As the race went on the 46 athletes surrounded the track, I was still up front a moving past both people who were falling of pace and those being lapped- I was completely lost in my position or who was first and last. The pace was uncomfortable, don't get me wrong, but I could turn off the doubt and the questioning of wether it was too fast. I just kept pushing and before I knew it was into the final two laps, not wanting to finish with any regrets, I began changing gears and trying to make moves on those in front. Seeing that clock read 13 minutes with a lap to go and gas left in the tank was exciting. I didn't even realize how far up I was and that the leader finished just over seven seconds ahead, I was too thrilled with my new personal best time of 14:47.29! That was good enough for a third place finish amongst the open devision behind Kiya Dandena (14:39.46) and Adam Saloom (14:43.8 - of Team Green, brothers old coach).

Friends Marcel and Heidi had stuck out the long night, long after Torchy's Taco's had closed, to watch me race and having them there was perfect. I think Marcel was more excited than I was but then again I was dealing with the tell tale signs of a great race- letting my stomach out on the infield.


Hells Hills La Sportiva Cup Series 25km

Gearing up for an ultra I needed a long run with roughly four weeks of training left, races can work out great for training as you can treat them as fully supported long runs. Hells Hills lined up well for timing and they had 10/25/50km and 50mi options but the 25km caught my eye as its part of the La Sportiva series and there was guaranteed to be some fast guys coming in from out of town.

I caught a ride out to Rocky Hill Ranch with a group of friends from Lifetime Fitness and the Houston Area Trail Runners, it was about an hour and a half from Katy and we made it just in time for packet pickup. I also squeaked a couple mile run in on the course before it got dark. Really nice to hang out and meet some more MUT runners but was surprised at how tame everyone was (except Jose's pleasure palace, but thats another story) going to bed early and complaining of noise... I didn't get a great sleep in the tent and by the time I did finally fall asleep the 50 mile race started up and came past my tent like a stampede, followed by the 50k an hour later.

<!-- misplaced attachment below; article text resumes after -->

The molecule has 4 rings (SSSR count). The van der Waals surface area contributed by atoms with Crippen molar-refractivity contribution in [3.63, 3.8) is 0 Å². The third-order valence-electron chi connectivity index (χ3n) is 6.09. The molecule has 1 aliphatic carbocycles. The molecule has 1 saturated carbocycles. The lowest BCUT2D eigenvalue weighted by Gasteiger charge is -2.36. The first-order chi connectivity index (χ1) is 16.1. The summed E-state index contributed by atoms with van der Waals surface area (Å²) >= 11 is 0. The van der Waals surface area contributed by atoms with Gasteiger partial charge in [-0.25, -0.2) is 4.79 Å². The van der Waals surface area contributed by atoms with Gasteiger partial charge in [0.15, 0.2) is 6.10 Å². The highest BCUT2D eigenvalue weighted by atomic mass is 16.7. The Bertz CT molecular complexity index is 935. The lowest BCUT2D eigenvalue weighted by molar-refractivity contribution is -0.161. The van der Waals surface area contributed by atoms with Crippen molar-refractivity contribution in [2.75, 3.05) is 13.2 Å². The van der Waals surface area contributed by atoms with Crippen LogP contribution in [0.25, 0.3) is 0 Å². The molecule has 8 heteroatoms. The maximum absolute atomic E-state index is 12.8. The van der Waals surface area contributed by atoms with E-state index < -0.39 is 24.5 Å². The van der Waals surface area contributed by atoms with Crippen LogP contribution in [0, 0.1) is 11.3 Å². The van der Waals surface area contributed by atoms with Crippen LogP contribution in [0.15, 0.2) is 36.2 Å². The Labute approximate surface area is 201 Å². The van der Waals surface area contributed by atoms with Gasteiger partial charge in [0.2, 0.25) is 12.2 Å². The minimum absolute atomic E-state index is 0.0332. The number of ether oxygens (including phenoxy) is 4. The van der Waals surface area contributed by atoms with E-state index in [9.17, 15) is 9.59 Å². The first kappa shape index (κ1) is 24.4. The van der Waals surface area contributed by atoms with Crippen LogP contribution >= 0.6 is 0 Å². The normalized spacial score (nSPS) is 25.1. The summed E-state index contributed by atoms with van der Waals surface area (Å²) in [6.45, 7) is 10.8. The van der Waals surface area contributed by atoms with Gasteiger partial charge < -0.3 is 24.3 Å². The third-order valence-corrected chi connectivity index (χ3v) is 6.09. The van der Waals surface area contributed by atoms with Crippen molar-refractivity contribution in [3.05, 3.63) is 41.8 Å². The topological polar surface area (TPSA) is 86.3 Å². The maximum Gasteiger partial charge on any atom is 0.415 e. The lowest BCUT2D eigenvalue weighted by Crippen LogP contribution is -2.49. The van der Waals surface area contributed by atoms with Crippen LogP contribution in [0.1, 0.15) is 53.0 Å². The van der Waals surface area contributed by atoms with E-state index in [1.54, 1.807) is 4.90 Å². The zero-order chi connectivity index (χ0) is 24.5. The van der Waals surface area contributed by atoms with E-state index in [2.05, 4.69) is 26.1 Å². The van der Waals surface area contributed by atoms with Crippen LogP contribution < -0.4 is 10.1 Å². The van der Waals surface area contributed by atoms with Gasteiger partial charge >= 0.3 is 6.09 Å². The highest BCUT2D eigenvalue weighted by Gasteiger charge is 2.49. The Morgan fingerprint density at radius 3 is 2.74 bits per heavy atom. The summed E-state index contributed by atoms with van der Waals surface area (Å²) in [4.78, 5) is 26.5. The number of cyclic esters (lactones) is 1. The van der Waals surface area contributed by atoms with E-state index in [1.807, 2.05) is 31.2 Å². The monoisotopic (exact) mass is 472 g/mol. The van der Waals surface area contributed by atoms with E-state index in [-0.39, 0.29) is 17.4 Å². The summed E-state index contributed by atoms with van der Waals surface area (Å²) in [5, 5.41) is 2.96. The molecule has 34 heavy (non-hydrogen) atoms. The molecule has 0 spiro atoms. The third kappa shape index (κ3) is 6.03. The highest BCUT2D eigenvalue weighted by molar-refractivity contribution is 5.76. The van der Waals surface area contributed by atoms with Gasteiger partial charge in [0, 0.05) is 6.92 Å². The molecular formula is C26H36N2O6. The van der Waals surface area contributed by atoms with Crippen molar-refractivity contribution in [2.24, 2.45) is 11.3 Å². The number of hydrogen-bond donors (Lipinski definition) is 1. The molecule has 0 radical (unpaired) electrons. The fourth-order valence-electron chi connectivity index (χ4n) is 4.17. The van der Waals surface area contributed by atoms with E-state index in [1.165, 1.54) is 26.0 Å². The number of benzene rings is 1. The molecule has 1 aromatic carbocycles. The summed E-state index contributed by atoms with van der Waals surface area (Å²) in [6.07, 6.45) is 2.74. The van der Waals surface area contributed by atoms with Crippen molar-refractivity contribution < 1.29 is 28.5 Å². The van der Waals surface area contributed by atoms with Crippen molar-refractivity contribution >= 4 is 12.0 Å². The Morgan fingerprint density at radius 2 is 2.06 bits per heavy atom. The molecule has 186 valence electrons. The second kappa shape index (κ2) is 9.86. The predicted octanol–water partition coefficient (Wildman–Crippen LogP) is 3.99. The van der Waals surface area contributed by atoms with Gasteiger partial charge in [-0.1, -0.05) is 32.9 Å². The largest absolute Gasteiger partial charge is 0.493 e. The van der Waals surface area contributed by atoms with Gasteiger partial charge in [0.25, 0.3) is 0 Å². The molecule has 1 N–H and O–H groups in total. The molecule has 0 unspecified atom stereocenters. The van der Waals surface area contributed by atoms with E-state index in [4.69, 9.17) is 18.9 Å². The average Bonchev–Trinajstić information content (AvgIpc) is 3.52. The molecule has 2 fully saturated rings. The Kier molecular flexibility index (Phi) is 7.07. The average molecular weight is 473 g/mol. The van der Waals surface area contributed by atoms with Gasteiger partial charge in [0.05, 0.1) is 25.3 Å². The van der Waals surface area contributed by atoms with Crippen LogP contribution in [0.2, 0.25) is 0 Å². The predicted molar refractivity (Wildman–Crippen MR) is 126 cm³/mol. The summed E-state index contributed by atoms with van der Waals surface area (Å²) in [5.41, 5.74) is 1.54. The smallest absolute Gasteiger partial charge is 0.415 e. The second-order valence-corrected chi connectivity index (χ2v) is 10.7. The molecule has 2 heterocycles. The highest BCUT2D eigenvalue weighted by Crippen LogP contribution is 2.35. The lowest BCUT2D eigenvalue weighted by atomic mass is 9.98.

The race started with a rather awkward u-turn inside the finish/lap chute but was wide open dirt road for the first few hundred meters till we hit the single-track. With some confidence coming off the track the last two weeks I put the peddle to the floor and just hammered- my race strategy for trail running is when the conditions (trail, weather, you, etc.) allow for fast running you hammer cause the hills, technical sections, feeling like shit, and weather (heat) is going to kill your average pace. Of course you need to keep something in the tank but I decided to just let it all play out. I dragged the two Sportiva guys out way harder than they were expecting, I could hear them struggling behind me. Just when they would creep up on me we would hit extremely technical downhill sections and I would sail ahead, unfortunately there just wasn't enough of it.

The lead between Ryan Woods (course record holder) and me traded off a few times, I much preferred being chased than being behind. We were competitive but polite with the passing and it lasted about the first 5 miles where I made the mistake of letting a small gap form. This gap remained the rest of the race and ranged between 20 seconds up to about a minute or more. The back side of the course kind of dragged on for me after a mishap at the first aid station shook me up, no water was out and I grabbed coke eventually finding gatorade which I barely got down before I had to throw it in a mandatory garbage bin (the aid station was more setup for ultra running rather than the speed we were going and was an awesome ultra aid station at that). I carried a few gels and popped them a little early in anticipation for the 10 mile aid station (for some water to wash them down). Coming back in I started feeling better and better the closer I got to the finish, at this point we were passing a lot of ultra runners and seeing people I knew really got me pumped up. Ryan and I started seeing each other  on the tight technical switchbacks which were really hard to make any significant ground up on but once we opened up on the last 1.5 miles of less technical course I was shortening the lead. In the end Ryan (1:36:16) was 17 seconds ahead of me (1:36:33) and he wasn't too far off his course record (1:35:22). Of note, that same year the record was set (2012), Robert Krar placed third in 1:35:53.

Shortly after finishing I got together with the 5th place finisher, 17 year old Ford Smith (1:49:19) from Austin. He's recently started doing ultras in addition to his high school track and XC commitments so he was happy to join me for a second loop. Race director, Joe, was super nice to let us use all the aid station during our "cool down" loop and while we cut out a few switchbacks on the in the daily total with warm up was right around 50+km. The two loops were done in about 3:50 without the gap in the middle which would have been an outright winning time for the 50k race. Great having some company out there, Ford's going to be a someone to keep an eye on in the ultra world. Just under a week later he took the districts title in the two mile on the track in Austin!